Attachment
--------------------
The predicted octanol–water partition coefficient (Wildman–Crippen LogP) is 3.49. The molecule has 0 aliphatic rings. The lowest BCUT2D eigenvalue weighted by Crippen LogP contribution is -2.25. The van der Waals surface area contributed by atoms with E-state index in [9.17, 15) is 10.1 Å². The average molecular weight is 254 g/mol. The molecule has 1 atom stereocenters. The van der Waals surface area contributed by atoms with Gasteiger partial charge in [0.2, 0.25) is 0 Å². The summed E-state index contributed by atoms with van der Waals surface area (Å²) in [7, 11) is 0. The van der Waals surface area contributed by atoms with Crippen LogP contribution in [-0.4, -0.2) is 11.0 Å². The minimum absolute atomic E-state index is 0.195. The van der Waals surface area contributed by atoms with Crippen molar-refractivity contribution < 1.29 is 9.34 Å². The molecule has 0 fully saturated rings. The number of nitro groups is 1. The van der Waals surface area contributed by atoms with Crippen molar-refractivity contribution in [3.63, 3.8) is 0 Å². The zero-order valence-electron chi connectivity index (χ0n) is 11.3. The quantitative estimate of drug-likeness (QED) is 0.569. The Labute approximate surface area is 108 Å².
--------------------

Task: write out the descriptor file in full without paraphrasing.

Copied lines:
The predicted octanol–water partition coefficient (Wildman–Crippen LogP) is 3.49. The molecule has 0 aliphatic rings. The lowest BCUT2D eigenvalue weighted by Crippen LogP contribution is -2.25. The van der Waals surface area contributed by atoms with E-state index in [9.17, 15) is 10.1 Å². The average molecular weight is 254 g/mol. The molecule has 1 atom stereocenters. The van der Waals surface area contributed by atoms with Gasteiger partial charge in [0.2, 0.25) is 0 Å². The summed E-state index contributed by atoms with van der Waals surface area (Å²) in [7, 11) is 0. The van der Waals surface area contributed by atoms with Crippen LogP contribution in [-0.4, -0.2) is 11.0 Å². The minimum absolute atomic E-state index is 0.195. The van der Waals surface area contributed by atoms with Crippen molar-refractivity contribution < 1.29 is 9.34 Å². The molecule has 0 fully saturated rings. The number of nitro groups is 1. The van der Waals surface area contributed by atoms with Crippen molar-refractivity contribution in [3.63, 3.8) is 0 Å². The zero-order valence-electron chi connectivity index (χ0n) is 11.3. The quantitative estimate of drug-likeness (QED) is 0.569. The Labute approximate surface area is 108 Å².